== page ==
JazzTimes - 5/00, pp.184-5
"...[Affif] prevails by playing what he feels rather than being overly concerned with style and method. Overall, he takes a straightforward approach that focuses on melody supported by well-considered harmonies, while still executing some serious licks....satisfying..."
Solo performer: Ron Affif (acoustic & electric guitars).
Recorded at ALB Studios, Burbank, California and Fantasy Studios, Berkeley, California between May 1998 & January 1999. Includes liner notes by Ron Affif & Ron Anthony.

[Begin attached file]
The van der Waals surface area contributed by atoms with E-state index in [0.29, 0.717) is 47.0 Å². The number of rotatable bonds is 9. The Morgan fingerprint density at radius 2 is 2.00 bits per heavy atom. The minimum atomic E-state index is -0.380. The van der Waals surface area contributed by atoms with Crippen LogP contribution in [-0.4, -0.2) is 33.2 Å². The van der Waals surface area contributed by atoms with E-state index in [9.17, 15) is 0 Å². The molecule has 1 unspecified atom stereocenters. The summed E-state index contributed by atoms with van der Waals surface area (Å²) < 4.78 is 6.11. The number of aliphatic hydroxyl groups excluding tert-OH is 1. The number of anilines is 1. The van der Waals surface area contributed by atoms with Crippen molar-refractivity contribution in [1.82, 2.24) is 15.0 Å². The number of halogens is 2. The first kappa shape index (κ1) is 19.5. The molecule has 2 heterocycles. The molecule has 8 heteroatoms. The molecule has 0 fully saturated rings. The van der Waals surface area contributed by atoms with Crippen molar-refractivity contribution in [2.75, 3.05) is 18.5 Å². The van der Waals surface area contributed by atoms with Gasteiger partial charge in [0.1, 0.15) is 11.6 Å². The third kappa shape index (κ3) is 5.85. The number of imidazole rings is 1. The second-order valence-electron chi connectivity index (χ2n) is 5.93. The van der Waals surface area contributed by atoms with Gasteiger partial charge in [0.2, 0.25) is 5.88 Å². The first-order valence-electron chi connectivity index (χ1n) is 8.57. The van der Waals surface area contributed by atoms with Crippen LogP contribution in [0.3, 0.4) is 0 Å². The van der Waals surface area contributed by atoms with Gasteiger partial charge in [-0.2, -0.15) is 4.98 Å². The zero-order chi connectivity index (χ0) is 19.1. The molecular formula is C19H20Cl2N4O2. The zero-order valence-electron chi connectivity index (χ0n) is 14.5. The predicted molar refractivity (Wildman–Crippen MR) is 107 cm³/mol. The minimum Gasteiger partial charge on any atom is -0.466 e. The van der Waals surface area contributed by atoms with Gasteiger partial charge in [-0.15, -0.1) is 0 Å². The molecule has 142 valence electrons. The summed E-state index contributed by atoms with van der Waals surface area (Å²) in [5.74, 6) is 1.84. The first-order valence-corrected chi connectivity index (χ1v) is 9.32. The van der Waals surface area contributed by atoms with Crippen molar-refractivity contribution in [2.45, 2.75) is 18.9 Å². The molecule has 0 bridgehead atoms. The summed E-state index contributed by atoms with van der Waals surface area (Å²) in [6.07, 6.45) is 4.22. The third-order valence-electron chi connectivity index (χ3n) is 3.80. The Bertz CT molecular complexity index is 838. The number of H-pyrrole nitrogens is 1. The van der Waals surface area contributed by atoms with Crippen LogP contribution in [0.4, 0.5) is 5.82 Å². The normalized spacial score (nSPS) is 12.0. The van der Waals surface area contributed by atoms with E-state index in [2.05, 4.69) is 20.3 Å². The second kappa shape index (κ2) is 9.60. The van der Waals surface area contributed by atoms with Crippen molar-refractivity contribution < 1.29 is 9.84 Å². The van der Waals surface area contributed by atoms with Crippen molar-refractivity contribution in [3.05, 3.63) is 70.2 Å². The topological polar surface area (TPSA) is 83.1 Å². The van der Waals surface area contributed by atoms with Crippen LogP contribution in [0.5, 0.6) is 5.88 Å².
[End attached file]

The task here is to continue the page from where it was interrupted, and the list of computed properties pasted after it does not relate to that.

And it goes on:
For 13 tracks (ten standards and three originals), Ron Affif plays some of the most beautiful solo guitar you will ever hear. He's on nylon six-string acoustic for four numbers, electric guitar for the rest. All feature his patient, measured tones, easygoing but stretching the parameters of many of these quite familiar themes. The best of his extrapolations comes on a Kenny Kirkland-inspired version of "Dolphin Dance," where bass and higher-pitched strings converse in a nice groove; the swinging "I Love You," where Affif extends the melody and embellishes on it; and the best swinger, "They Can't Take That Away from Me," where he expertly mixes single lines and chords in an almost dutiful manner. He wittily uses a half-speed approach to phrase "Honeysuckle Rose"; uses an admitted Joe Pass-ified style on "I've Never Been in Love Before"; and drenches "What Is This Thing Called Love?," "All the Things You Are," and "My Romance" with sheets of reverence and reserve. The originals "Mark" (for his older bro), "Charene," and "Holly" have similar qualities of virtue and understanding, the first a soulful ballad, the second a romantic piece as if Affif were a serenading gondolier, and the third a tender rendering for a long loved one. "Autumn in New York" and "But Beautiful" also are marked with an abstinence of freneticism, and nicely understated. If the world has not yet picked up on Affif's ability as a first-rate guitarist, this should do the trick, for the young at heart and the lover in all of us. Highly recommended. ~ Michael G. Nastos